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Monday, July 16, 2007

War Cannot Stop LOVE!

The sun is rising, and although everywhere around the world there is war, there is a disturbing peace that surrounds Pearl Harbor. Soon, the sirens ring and chaos breaks loose. And soon, two lovers are almost separated, can love bind them together?

Bill Innanen, the superintendent and engineer for Pacific Naval Airbase Construction, and his wife Mary Margaret Innanen, arrived in Pearl Harbor three months before the attack. Bill, 26 born in Detroit but raised in Canada, was well traveled, but Marg had scarcely ventured outside of her home town of Sioux Rapids, Iowa. They had been married for one year.

On morning of December 7th, Bill stepped outside the door of their rented house in Nuuanu Valley and scanned the weather. "Marg! Come out here and look at this." Marg slid the duck she was preparing into the oven, and wiping her hands on her apron, walked out through the open door to stand beside her husband. Antiaircraft guns were bursting up the hills, targeting a lone bomber. While navy carrier planes loved to buzz the Army bases, just to keep the soldiers on their toes, this was some kind of crazy exercise. Bill said to his wife: "They're going to hit this fellow if they don't watch out."

As the drone of the plane faded over their heads, the radio announcer's voice broke in loud and clear: "Hawaii has been sporadically attacked. Do not leave your homes. Keep off the streets. Everything is under control." Bill and Mary Margaret gaped at the radio. Who was attacking? The Germans? The Japanese? Bill thought it must be the Japanese. Just then, the scream of large artillery fire echoed up the valley and a 5-inch shell from a navy gun at the Honolulu docks smashed through a house in nearby Dowsett Highlands. Something was terribly wrong. The radio began to play church hymns. Five minutes, ten minutes passed. Then, the announcer broke in again. "All Pearl Harbor personnel report to your emergency stations."

The Japanese had just strafed the highway and cars were ditched on either side, smoking. Although Bill worked for a civilian firm, his wartime duties -- building airstrips -- were basically the same as the navy's Seabees: He had an emergency station and he needed to get there fast. As the Japanese fired from above, he high-tailed it down the center of the highway and managed to reach the gates of the Pearl Harbor. But he harbor itself was in flames. Ford Island, the naval air station, was burning. Japanese bombers rushed the docks, dropping their torpedoes into the shallow water. Over by the Officer's Club, the ancient mine-layer U.S.S. Oglallala wallowed at her mooring, keel up. Just as Bill reached the club's lawn, a bomber dropped another torpedo onto the the turtled ship. The Oglallala's exposed hull acted like a ramp and sent the torpedo sliding onto the grass, its propeller still spinning. Bill dashed behind a crane and braced himself for the explosion, but it what he got wasn't what he had expected. He felt, and then heard the terrific triple blasts of the magazines aboard the the battleship Arizona blowing: Whoomph! Whoomph! Whoomph!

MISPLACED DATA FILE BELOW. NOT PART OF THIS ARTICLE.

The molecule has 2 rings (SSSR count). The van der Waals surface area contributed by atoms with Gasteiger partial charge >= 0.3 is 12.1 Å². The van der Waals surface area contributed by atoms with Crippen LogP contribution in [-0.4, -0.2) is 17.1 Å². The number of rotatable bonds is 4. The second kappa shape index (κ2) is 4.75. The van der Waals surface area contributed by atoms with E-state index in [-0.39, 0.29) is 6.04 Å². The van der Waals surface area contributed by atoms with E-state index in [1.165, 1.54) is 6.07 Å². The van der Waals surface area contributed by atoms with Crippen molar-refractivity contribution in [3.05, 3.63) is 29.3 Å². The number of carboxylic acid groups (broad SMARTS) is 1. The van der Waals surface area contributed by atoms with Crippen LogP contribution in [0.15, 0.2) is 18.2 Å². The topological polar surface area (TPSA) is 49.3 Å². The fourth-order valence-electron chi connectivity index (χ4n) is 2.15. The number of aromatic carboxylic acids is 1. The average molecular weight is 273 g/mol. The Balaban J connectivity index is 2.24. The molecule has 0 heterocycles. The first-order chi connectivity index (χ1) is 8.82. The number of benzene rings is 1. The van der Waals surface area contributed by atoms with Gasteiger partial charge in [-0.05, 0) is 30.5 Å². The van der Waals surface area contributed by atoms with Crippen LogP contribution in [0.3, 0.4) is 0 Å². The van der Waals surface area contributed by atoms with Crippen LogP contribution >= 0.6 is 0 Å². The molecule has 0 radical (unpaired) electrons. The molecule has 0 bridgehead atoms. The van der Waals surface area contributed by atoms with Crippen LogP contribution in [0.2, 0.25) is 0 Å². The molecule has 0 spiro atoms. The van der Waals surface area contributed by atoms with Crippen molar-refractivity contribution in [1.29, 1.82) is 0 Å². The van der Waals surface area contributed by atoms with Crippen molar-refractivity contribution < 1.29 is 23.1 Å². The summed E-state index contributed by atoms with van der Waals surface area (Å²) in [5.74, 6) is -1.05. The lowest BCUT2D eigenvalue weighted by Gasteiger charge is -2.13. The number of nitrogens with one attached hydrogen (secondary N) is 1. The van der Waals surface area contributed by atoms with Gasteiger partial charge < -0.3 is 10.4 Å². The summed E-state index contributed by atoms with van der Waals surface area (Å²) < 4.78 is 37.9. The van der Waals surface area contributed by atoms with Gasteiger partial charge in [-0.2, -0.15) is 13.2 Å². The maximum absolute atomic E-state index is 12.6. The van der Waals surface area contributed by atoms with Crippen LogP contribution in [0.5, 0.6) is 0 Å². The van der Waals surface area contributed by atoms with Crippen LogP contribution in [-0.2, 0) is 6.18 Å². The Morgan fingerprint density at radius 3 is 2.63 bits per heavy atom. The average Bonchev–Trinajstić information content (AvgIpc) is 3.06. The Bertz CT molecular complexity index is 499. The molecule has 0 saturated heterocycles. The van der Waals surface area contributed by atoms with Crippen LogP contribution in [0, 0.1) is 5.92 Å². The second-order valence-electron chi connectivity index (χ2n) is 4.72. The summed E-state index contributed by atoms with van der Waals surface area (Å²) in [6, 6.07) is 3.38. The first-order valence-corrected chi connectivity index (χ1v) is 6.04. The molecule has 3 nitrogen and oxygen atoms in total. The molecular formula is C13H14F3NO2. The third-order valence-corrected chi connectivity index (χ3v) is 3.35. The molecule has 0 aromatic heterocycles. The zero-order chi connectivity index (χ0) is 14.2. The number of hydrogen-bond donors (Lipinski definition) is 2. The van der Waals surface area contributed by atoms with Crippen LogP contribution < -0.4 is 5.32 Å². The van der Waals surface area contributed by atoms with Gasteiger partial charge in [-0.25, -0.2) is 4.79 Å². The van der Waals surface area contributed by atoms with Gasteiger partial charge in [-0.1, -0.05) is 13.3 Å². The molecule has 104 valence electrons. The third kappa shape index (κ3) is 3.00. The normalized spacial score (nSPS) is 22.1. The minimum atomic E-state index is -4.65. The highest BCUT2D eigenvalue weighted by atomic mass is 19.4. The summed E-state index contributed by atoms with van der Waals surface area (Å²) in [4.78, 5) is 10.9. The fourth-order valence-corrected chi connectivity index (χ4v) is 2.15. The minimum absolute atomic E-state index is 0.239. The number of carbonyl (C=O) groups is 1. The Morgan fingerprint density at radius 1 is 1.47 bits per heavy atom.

Bill was released from his duty -- putting out fires -- 19 hours later, but in his exhaustion and excitement, he couldn't remember where he'd parked the car. He jogged up the highway looking for a ride, spooked right and left by the gleaming hunks of abandoned automobiles, Bill jogged up the highway. Anti-aircraft guns popped above and below. Overhead, a wave of planes passed, flying low. They were American but Bill didn't know that, and he flung himself into the ditch. "Why the hell did I come to this place," he thought to himself. "No one forced me to come. I have made a crucial mistake here, somehow or other."

Bill reached his home at about 4 A.M. He pulled out his keys and fumbling, opened the the door. There stood his Marg, wild-eyed, grim, baring her butcher knife and a cast-iron frying pan. No enemy Japanese was going to get past her.

"Where's the duck?" was all he could think of to say.

"Burnt to a crisp," she replied cooly.

"Let's try to salvage some of it," Bill said soothingly. So Mary Margaret made some biscuits and Bill set the blackout flashlight in an strategic spot, and they carved the burnt duck in their darkened home above the harbor.

When she was about to ask her friend what's going on, she saw the guy standing in front of her. He used sign language telling her "I've spent a year's time to learn sign language. Just to let you know that I've not forgotten our promise. Let me have the chance to be your voice. I Love You. With that, he slipped the ring back into her finger. The girl finally smiled.

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